After being in juvenile detention for months because of not doing virtual homework, Grace is finally allowed to go home. But are there more ‘Grace’s’ out there?
The incarceration and release of a Black teen over homework sparks national discussion about race and the justice system.
For years it was just ‘Grace’ and her mother, ‘Charisse’ (whose names have been hanged to protect their identities) alone in the world. Charisse unexpectedly had Grace at the age of 44 and Grace’s father wanted nothing to do with either of them. Because of this, the pair had a close bond throughout Grace’s childhood. They did everything together, like golfing, going to the opera, or just hanging at home singing along with Tony Bennett records. Mother and daughter had a nice life going between them.
Then came adolescence.
Troubles at Home
By age 13, Grace had got into trouble for taking an iPad from her middle school without permission. Then she and Charisse began to fight at home. It was mostly over typical teen stuff, like cell phone and computer use. Then Grace began to get physical with Charisse, forcing Charisse to call the police to their home three separate times. Shortly after, Grace was put into a court sponsored program to get counseling and got out early. Then on November 6, 2019, they got into another altercation over Grace going to visit a friend, and an angry Grace bit Charisse’s hand and pulled her hair.
Into the System
After that incident, Grace and her mother were separated for a while to let things cool down. Unfortunately, the police had already reported the incident to the Oakland County court and an assault charge was filed against Grace. A few weeks later, Grace was charged with larceny for stealing another student’s cell phone at school. The other student’s mother wanted charges filed against Grace, saying a little punishment might set her on the right track, but Grace remained free.
During that time and the beginning of quarantine, Grace and Charisse went through both individual and family therapy. Grace generally behaved despite both mother and child being a bit irritable from being shut in together during the pandemic. There were no police visits during that time. Then, on April 21, there was a Zoom juvenile court hearing for Grace on both the assault and larceny charges.
At the meeting, Ashley Bishop, a youth and family caseworker for the court, recommended Grace get anger management and mental health treatment at a residential facility but her lawyer recommended she be put on probation due to the risk of COVID-19 in the facility. It was decided that Grace would be put on intensive probation.
Oakland County Youth Division Judge Mary Ellen Brennan presided over Grace’s hearing and seemed to chide her from time to time. Brennan said she was as worried over Grace’s violence towards her mother as she was about her missing homework.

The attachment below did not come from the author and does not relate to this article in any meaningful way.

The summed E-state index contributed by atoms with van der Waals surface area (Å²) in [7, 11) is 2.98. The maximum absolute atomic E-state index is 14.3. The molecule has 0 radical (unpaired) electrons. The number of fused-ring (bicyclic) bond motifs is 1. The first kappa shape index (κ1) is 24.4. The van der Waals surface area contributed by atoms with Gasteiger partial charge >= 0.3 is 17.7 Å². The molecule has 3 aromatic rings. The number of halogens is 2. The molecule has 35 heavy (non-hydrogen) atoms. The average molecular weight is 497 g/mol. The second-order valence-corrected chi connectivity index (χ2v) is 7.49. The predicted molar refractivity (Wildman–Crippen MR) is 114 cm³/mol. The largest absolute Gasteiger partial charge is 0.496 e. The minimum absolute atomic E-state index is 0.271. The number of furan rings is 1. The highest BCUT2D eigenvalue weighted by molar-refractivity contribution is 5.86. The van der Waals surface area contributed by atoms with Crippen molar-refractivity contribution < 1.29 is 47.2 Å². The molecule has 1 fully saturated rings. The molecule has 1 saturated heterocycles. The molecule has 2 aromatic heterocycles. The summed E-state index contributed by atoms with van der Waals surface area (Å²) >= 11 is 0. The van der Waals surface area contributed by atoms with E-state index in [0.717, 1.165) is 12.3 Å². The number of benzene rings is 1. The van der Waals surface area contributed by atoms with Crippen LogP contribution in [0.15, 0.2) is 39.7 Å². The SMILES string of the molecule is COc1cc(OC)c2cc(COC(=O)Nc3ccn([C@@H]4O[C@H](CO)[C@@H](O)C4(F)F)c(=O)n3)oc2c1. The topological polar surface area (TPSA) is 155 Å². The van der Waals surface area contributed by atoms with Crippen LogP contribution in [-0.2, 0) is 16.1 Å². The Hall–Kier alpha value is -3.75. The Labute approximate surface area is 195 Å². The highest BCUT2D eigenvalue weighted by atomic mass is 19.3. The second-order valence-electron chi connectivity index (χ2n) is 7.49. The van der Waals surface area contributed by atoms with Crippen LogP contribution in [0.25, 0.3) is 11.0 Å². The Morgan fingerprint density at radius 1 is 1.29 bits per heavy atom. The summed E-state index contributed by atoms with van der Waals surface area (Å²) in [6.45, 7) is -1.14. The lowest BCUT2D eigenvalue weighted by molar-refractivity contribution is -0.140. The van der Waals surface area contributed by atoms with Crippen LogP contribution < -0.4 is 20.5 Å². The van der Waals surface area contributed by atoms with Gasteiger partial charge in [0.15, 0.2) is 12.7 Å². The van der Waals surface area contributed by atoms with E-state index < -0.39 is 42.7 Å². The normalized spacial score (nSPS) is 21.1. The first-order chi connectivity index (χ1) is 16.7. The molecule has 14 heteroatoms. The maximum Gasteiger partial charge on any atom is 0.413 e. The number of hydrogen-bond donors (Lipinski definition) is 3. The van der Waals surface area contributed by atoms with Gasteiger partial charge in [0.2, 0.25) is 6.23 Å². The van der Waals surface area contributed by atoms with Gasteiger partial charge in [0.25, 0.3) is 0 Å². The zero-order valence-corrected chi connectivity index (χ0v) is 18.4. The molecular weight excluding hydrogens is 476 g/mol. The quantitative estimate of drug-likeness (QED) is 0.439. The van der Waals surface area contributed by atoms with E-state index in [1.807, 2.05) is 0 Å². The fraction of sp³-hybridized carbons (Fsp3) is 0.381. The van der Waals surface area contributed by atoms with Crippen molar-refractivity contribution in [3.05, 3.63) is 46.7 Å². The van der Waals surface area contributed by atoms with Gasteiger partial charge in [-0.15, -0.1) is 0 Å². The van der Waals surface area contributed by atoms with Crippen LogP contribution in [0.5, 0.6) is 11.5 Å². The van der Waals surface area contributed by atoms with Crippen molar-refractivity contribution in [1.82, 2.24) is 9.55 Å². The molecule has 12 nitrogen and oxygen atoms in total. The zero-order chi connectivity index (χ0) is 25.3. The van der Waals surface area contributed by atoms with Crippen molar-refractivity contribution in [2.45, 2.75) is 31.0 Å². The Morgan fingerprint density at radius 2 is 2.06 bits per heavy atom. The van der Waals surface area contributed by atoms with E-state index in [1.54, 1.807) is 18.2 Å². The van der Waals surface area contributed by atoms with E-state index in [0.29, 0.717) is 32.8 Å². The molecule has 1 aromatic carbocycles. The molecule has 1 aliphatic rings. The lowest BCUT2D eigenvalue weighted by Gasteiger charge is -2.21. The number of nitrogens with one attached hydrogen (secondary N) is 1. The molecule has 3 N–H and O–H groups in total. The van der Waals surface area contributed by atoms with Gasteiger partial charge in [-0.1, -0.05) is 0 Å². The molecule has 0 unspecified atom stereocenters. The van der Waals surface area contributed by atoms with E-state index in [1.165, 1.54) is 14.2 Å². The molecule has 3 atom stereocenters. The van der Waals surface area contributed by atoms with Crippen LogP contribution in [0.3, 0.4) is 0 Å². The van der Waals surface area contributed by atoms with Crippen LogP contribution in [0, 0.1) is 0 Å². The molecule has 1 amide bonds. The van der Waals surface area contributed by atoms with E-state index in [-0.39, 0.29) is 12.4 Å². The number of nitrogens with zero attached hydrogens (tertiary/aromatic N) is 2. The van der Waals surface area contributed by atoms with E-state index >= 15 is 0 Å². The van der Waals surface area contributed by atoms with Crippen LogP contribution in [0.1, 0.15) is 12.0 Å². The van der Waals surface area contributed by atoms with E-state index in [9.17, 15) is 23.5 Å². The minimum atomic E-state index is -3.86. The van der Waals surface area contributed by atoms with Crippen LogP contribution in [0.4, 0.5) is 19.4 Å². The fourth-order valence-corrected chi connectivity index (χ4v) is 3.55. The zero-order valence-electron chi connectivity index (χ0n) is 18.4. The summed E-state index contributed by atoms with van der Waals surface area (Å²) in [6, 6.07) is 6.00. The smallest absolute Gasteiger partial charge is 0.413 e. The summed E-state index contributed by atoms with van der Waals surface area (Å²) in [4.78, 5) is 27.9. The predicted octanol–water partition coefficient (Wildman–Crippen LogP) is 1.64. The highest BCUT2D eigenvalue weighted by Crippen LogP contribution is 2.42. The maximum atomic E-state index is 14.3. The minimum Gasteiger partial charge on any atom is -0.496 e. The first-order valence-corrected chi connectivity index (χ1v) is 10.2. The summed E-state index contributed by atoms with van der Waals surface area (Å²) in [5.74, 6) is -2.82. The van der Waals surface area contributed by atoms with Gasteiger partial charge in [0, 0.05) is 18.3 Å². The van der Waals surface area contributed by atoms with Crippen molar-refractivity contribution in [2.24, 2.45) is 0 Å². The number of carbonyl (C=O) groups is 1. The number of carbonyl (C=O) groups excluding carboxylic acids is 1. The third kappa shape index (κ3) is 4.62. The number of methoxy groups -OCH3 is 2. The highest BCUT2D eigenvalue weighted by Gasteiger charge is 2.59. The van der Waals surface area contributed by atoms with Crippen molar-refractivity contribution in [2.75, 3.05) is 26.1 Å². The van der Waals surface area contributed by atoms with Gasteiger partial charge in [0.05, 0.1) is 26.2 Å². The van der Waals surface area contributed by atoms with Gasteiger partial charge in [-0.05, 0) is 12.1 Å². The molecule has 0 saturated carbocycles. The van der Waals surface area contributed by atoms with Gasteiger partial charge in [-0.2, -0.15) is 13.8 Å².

“…the right thing is for you and your mom to be separated right now,” Brennan told her. (Detroit News, 20 July 2020)
Grace spoke out in her defense during the hearing. “My mom and I do get into a lot of arguments, but with each one I learn something and try to analyze why it happened,” she said. (ProPublica, 14 July 2020)
Grace had been diagnosed with ADHD and was easily distracted, her mother said. She often needed the face-to-face interaction and extra attention of teachers and advisors to help her at school. However, with the advent of COVID-19 and the lack of personal interaction, she found herself having troubles focusing on her online schoolwork. Her new caseworker Rachael Giroux said she was doing well with her schoolwork at first, but a week later, Grace said she was feeling overwhelmed.
By most accounts Grace was a good student, as long as she had those interactions with her teachers, but alone and online she began to struggle. She often stayed up late surfing the internet, then slept in and forgot to turn on her computer to log in for her morning lessons. Giroux noted Grace was having troubles and at first thought it was just a hard period of adjustment. However, she later told the juvenile court authorities that Grace was violating her probation by not doing her homework on time.
“She clearly doesn’t want to abide by the rules in the community,” Giroux wrote in her case notes. (ProPublica, 14 July 2020)
Giroux later testified that she didn’t know Grace had learning disabilities.
On May 14, there was a hearing to determine Grace’s fate. Judge Brennan ruled that she was not only in violation of her probation but called her ‘a threat to the community,’ and sent her to Children’s Village Detention Center in Pontiac. This decision came despite an order by Michigan Governor Gretchen Whitmer in March to stop any detentions for probation violations in light of the pandemic unless the person posed a safety threat.
Brennan said she sent Grace to detention because she was a threat to her mother, not simply because she didn’t do her homework.
“My role is to make decisions that are in this young ladies best interest, period,’ Brennan said. (Detroit News, 20 July 2020)
So Grace was sent off to detention and Charisse was now alone with a heavy heart, wondering if her detention was doing her any good.
“It just doesn’t make any sense,” Charisse said. (ProPublica, 14 July 2020)
As news of Grace’s detention spread, there was a mix of reactions, most ranging from shock to disbelief. One of Grace’s attorney’s, Jonothan Biernat, said the Oakland County justice system had simply let her down.